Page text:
It’s almost summer, which means your toddler will soon be running around the backyard in bare feet ready to explore and get dirty. This time of year is great for kids since they can run and play and soak up the sun to their heart’s content. The problem is that many parents work hard to baby proof their home but don’t think to make sure their yard is safe.
If you haven’t taken the time to make sure your yard and garden are toddler proof, or if it has just been a while since you made sure things were safe, now is the time to do it. You want to be able to let your toddler play outside without worrying about hidden dangers and with these tips you can.
Use a Safety Gate
You can make your yard a safer place to play, but you can’t replace your direct supervision. When your kids are outside, they face new dangers and you can’t control the environment as much as you can inside, so never leave your child alone in the yard.
To keep little ones from wandering outside without you, use doorknob covers and when the door is open, set up a safety gate. Even when you’re just going in and out during a barbecue or while watering the garden, your child can slip outside. Using a baby gate is a great way to leave your door open without putting your child at risk.
If you have a patio, sunroom or deck, you can also use a baby gate to keep your little one close by. In most cases, you can use a pressure-mounted gate so you can easily move it around and take it inside. But, if you need to block off stairs, use a hardware-mounted model and never use a u-frame baby gate here.
Keep things in the Yard
The very first thing you should do is keep things contained in your yard. If possible, fence in your yard to keep your little one in safe areas and keep other things out. A fence is a simple way to keep your child from wandering away, walking into the street and getting lost. It will also help keep things like neighbour dogs and even strangers out of your yard, keeping your child safe.
If you aren’t able to fence in your entire yard, consider setting up a shorter fence that blocks off a safe space for your child. You can set up a fence that isn’t anchored into the ground but forms a sturdy barrier and an area where your child can play and you won’t worry that he’ll wander away.
But, fences and barriers should be used for more than just keeping things in your yard. Also use them to block off dangerous areas. For example, you should block off a swimming pool, garden beds, barbecue grills, fire pits and other dangerous spaces. You can use temporary fencing in many of these spaces so you can easily access things and take the fence down when your toddler is older.
Think Green and Safe
You already know that some garden features and areas can be dangerous for your child, but did you know that some plants can also be dangerous? Go outside into your yard and take note of any plants that pose a risk to your child or areas where you don’t want little hands digging and playing.
For example, rose bushes or shrubs with thorns can be dangerous for little ones, so consider adding a fence or even just small retaining wall to keep your child safer. Other plants you should block off include poisonous plants or plants that are particularly fragile and won’t do well with rough play.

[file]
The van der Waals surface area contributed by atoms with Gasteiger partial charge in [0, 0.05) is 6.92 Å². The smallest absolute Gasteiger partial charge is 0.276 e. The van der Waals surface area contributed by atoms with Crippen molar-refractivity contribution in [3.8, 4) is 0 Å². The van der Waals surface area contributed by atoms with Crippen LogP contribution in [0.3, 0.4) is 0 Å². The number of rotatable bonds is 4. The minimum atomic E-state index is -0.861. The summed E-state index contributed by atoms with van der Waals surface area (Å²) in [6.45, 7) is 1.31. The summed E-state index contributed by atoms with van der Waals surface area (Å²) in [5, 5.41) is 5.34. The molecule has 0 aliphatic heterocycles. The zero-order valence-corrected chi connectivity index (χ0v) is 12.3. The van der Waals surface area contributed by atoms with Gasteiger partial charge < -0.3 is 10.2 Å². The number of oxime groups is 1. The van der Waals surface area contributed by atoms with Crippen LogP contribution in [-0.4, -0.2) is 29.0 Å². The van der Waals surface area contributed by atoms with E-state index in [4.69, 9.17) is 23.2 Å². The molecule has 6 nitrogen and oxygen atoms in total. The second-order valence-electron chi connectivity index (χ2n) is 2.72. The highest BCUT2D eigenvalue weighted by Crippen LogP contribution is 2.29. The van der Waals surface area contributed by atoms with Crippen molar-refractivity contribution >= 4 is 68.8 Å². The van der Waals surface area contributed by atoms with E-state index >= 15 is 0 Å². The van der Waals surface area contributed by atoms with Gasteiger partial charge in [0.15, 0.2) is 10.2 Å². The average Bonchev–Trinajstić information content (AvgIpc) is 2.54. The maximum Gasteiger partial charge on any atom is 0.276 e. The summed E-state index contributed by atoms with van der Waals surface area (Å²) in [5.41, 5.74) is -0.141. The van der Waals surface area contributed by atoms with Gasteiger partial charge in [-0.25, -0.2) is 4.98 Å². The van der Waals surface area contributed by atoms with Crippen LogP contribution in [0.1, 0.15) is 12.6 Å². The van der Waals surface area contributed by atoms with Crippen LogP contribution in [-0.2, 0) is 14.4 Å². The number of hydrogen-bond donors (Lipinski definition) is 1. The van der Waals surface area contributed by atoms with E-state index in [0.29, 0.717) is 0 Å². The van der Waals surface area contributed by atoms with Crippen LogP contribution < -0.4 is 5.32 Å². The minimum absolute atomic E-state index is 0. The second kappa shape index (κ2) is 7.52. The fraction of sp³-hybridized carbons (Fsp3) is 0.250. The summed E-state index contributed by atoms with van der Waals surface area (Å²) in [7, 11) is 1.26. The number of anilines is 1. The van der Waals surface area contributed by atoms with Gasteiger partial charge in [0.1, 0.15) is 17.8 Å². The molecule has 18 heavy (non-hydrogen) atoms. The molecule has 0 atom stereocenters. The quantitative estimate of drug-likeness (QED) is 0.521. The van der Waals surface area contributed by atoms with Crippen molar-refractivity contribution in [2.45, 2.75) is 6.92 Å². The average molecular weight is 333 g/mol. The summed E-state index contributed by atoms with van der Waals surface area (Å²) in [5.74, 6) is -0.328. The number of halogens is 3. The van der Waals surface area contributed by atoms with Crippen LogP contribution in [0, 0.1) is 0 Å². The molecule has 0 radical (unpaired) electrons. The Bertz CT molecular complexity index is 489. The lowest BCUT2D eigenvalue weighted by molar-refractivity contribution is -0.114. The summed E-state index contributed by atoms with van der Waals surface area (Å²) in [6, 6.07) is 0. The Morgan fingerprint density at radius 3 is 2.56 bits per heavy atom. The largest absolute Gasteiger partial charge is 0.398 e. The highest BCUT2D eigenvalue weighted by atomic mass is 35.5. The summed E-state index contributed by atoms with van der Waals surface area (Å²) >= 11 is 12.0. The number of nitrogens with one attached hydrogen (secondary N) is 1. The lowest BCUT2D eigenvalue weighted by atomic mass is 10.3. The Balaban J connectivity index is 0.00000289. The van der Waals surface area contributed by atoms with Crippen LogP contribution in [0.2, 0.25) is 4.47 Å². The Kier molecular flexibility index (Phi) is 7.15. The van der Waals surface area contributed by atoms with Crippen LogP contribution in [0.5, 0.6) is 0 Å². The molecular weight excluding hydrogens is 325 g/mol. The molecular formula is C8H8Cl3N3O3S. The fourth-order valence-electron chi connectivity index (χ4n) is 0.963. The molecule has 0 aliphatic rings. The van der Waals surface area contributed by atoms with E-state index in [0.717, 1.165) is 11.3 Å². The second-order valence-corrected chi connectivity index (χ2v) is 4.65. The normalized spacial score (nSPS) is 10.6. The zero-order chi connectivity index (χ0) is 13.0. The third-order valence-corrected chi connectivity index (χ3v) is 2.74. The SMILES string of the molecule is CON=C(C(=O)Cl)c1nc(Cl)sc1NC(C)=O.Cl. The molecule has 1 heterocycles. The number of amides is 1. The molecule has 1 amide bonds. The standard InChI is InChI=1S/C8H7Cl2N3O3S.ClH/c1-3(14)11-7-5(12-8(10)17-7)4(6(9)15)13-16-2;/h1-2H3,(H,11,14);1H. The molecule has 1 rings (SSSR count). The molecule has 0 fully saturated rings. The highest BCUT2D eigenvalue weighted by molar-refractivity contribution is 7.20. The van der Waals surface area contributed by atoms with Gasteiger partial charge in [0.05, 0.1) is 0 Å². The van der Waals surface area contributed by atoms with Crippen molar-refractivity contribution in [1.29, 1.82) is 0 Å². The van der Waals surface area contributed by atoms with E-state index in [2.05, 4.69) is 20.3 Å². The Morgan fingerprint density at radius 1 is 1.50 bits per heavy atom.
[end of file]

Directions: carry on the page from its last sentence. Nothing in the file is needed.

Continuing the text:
You can also use this tip to keep your vegetable garden or flowerbeds in top condition. With a small fence or retaining wall, excited kids won’t trample through your garden and your vegetable patch won’t look like an extra big sandbox.
Use the Right Toys and Playground Equipment
It’s very important to use toys and playground equipment that is suitable for your child’s age. As your toddler grows, different kinds of toys will be safe for her. For example, smaller children need a swing with a harness strap while older kids won’t need one. Before you buy any toys or playground equipment read the manufacturer’s guidelines to see if it’s okay for your child’s age.
Then, when you set up toys, make sure you put them together the right way so they will be safe for your child. Be careful about where you decide to set things up. Pay special attention to where slides end, make sure toys have enough space around them and always set up playground equipment on a level surface.
Take care of your outdoor toys by putting them away or in a container when your child isn’t using them and to protect them from rain, sun and wind. Cover or put playground toys in a shed during the winter to keep them in great shape.
Despite all your efforts to keep your child safe in your backyard, your child could still find himself in dangerous situations. One of the best things you can do is spend time, formally or informally, talking about safety.
Teach your child never to go outside without asking you first and to never talk with or go with someone he doesn’t know. It’s also important to teach your child the safe way to use different toys and equipment. For example, teach your child how to sit safely on the swings and hold on and how to make sure the way is clear before he goes down the slide.
When your backyard is toddler proof, your child can freely play, explore and enjoy the warm summer weather. She’ll have a blast on the swing set, in the wading pool and just playing in the grass and you’ll be able to spend quality time with her without the constant worry that she isn’t safe.
Get more tips and advice from Lindam at: www.lindam.com
Lindam, for the safest start in life.
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